Pay attention during the last 10 minutes or so – you want the color of the bottom of the Maduros to match the color of the top. This means that you may have to go check on them every few minutes to see how close they’re getting. You may end up baking these for longer than 20 minutes on the second side. Be careful, though, Maduros are better underdone than overdone.

How you can use Maduros:

  • You’ve seen me serve them as a side many times on my blog. I’ve served them along side beef, pork, chicken, etc.
  • You can chop them up and put them in a salad.
  • They make a great appetizer, or desert.
  • You can store them, they’re almost as good cold as they are hot!

For a bit of information on what is a Plantain, and how it’s different from a Banana, take a look at this post from grabemsnacks.com:

http://www.grabemsnacks.com/what-is-a-plantain.html

And finally: Enjoy! For more Plantain recipes, keep your eyes peeled! I love Plantains, as you’ve see with the Mofongo Paella (yes, it’s made with green plantains) – and will definitely be using them more!

What’s For Breakfast? – Sweet Salad


SweetSalad

I have a sweet tooth. Big time. Giving up my sweets was one of the biggest and most difficult hurdles for me when I went Paleo. I haven’t looked back, even for an instant, and the health benefits of cutting the sugars out of my diet have been undeniably amazing, not to mention that I am no longer ruled by my cravings… But every once in a while I like to be indulgent. I indulge in avocado, grass-fed stewed short ribs… There’s no reason I can’t occasionally have an amazing “sweet salad” to pick me up in the morning, right? So this morning I took a little extra time putting together my salad, and made it a “Sweet Salad”. Not in the traditional sense – it wasn’t sugar laden. It was a special combination of ingredients, all of which are fantastically good for you, designed to give the satisfaction of having had a sweet indulgence, without the guilt!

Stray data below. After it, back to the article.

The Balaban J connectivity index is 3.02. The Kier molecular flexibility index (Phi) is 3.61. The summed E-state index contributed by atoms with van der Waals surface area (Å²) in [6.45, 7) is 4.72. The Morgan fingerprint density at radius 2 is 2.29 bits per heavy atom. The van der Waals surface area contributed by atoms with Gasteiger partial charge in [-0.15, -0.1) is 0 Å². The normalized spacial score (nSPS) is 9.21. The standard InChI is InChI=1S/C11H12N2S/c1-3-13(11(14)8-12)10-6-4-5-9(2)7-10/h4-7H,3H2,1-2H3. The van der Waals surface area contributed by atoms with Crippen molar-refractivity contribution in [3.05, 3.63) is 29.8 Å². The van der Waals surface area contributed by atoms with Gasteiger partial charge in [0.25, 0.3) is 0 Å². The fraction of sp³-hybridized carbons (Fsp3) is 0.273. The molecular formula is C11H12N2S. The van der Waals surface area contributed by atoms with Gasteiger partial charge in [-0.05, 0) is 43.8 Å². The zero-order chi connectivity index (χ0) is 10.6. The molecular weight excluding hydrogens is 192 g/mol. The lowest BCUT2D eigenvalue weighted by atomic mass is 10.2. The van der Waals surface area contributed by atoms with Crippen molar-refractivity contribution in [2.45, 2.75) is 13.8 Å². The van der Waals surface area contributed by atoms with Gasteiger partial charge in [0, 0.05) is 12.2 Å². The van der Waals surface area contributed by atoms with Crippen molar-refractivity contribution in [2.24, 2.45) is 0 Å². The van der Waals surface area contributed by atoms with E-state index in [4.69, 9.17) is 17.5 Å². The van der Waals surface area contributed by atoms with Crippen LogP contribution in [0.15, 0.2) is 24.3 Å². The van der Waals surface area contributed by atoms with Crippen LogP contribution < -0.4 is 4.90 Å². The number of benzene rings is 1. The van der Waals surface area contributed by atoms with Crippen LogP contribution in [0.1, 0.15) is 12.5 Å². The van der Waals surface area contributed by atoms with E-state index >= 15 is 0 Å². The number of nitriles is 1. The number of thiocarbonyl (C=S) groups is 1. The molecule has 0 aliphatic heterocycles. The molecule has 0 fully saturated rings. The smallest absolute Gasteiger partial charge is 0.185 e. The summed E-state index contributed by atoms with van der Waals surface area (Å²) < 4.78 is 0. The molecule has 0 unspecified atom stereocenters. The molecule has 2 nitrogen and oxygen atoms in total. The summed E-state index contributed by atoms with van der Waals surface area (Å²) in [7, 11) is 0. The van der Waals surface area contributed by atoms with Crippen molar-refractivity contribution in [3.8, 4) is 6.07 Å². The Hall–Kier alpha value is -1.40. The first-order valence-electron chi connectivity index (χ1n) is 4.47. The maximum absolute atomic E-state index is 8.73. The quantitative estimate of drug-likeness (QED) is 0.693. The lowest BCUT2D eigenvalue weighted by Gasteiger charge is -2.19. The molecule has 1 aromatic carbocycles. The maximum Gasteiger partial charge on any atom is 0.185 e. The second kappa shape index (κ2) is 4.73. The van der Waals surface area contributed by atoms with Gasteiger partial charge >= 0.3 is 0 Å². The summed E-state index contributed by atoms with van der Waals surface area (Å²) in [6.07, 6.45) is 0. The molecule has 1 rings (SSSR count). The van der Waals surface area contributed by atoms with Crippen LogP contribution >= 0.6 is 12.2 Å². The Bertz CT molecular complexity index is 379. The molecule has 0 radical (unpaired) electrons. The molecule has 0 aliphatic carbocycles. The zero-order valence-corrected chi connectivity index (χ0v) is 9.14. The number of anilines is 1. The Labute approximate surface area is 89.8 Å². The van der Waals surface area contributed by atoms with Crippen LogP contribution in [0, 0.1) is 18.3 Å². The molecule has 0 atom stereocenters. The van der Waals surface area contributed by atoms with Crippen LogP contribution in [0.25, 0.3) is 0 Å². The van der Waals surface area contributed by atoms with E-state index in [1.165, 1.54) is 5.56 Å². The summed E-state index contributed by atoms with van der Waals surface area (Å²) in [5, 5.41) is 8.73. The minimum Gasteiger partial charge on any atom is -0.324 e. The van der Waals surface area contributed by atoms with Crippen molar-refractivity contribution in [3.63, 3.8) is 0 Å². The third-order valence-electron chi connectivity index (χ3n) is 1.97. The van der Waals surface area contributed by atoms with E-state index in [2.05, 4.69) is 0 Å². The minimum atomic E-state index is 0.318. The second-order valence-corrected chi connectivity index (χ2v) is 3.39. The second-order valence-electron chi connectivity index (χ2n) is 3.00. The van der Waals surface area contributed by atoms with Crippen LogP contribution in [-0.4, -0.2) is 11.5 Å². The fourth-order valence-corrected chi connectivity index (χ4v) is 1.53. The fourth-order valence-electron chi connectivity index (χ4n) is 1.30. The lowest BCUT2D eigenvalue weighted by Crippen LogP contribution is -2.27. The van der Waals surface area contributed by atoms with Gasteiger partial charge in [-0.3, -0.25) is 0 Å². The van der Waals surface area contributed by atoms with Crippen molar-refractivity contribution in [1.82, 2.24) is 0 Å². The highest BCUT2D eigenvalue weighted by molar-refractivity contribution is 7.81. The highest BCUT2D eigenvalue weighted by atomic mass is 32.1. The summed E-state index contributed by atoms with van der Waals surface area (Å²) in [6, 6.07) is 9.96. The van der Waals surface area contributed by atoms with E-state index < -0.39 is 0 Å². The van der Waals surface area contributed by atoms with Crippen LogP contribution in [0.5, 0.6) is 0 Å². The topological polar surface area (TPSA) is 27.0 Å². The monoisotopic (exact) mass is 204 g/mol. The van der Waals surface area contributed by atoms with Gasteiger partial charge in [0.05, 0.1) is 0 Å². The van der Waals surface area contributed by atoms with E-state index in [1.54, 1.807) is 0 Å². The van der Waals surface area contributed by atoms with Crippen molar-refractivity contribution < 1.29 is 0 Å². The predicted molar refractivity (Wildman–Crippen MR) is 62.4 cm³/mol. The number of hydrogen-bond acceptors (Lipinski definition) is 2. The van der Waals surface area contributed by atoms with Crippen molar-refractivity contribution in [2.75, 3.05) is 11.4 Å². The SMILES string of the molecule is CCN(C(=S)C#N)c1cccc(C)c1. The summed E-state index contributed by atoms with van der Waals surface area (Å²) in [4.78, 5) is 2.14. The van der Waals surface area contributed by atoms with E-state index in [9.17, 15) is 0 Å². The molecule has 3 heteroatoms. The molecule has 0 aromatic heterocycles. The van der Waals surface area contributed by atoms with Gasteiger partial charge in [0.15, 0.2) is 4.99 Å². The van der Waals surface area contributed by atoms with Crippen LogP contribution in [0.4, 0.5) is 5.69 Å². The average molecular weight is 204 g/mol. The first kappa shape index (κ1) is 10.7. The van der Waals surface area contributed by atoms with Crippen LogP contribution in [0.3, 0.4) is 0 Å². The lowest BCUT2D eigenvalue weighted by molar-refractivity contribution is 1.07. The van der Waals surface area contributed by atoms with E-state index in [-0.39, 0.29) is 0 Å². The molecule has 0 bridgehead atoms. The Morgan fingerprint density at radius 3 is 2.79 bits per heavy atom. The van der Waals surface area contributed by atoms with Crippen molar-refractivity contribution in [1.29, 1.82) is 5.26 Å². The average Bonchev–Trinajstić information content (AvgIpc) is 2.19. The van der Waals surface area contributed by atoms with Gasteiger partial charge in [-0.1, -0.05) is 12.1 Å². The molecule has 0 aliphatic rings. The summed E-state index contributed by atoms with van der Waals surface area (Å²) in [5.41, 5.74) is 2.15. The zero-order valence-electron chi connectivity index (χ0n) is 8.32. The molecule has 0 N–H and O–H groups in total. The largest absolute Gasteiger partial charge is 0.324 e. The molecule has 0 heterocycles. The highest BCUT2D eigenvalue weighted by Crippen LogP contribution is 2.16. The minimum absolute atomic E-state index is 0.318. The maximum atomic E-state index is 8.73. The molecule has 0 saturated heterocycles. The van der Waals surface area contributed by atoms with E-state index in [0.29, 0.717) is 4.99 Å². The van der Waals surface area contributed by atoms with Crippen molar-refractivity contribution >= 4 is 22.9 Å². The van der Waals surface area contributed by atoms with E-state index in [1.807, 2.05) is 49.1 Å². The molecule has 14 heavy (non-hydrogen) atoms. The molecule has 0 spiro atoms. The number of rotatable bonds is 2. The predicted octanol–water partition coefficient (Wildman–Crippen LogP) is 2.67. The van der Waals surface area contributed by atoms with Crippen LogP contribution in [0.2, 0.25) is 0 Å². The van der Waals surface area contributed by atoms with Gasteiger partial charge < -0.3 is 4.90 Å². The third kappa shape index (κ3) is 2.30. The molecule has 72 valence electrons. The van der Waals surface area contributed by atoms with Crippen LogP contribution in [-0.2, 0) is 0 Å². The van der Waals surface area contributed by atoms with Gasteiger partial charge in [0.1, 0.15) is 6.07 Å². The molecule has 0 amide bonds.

How I did it, and what you’ll need:

  • Salad Greens (I used a spring mix)
  • White Button Mushrooms, chopped
  • Baked Maduros, chopped (baked with coconut oil)
  • Carrot, sliced
  • Zucchini, chopped
  • Avocado, chopped
  • Honey Smoked Turkey, chopped
  • Hazelnut Oil

Baked Maduros: These need to be done ahead of time. My wife and I love eating these as a desert on some nights, or as a side to our steak meals. You’ve seen these show up fairly regularly on my blog, because they’re delicious! So here’s how you make these: pre-heat the oven to 325. While the oven is heating up, slice the Ripe Plantains in to long thin slices (no more than 1/2 inch thick; and at least 2.5 inches in length, longer is better). Lightly oil a baking pan with coconut oil. Maduros will absorb the oil while baking, so you may need to add some more coconut oil later too – you’ll have to pay attention for that. Place the sliced plantains in the baking pan and bake for 15 minutes.

At 15 minutes, flip them over with tongs (they can get sticky!), add more oil, if necessary, and put them back in for another 10 minutes. Once these are done (lightly browned on each side), take them out of the oven and let them cool before serving (or storing them, in this case). They’re best served a little warm, and they keep really well for meals later in the week.

It’s a salad, so the short version of the directions is this: chop all the ingredients, combine them, and toss them. Ok, that’s done. Now let’s talk about how I did it! As above: chop up the salad greens, carrot, zucchini, baked maduros, and avocado and mix them in a bowl. On top of this, add the chopped mushrooms, then drizzle the hazelnut oil over the mushrooms. I’ve come to appreciate that the oil gets absorbed by the mushrooms, and the mushrooms, since their natural flavor is so mild and complimentary anyway, end up tasting like the oil. With hazelnut oil, that can be a very “sweet” tasting flavor! Last, add the turkey, and mix again. Et Voila! You have your very own “Sweet Salad” for breakfast!

Additional or alternate ingredients: If you have it, you could add some dried fruit to the meal. A dried apple or mango would likely support the flavor of the meal nicely! Similarly, a specialty vinegar, like a raspberry vinegar, could really make this amazing. Finally: if you have the time, you can add the carrots to the baking pan and bake the carrots with the maduros – the end result will be that much more sweet and savory! Lastly, I would warn against adding any actual hazelnuts – they’re not very “sweet” like the hazelnut oil, and will interfere with the flavor profile of the meal.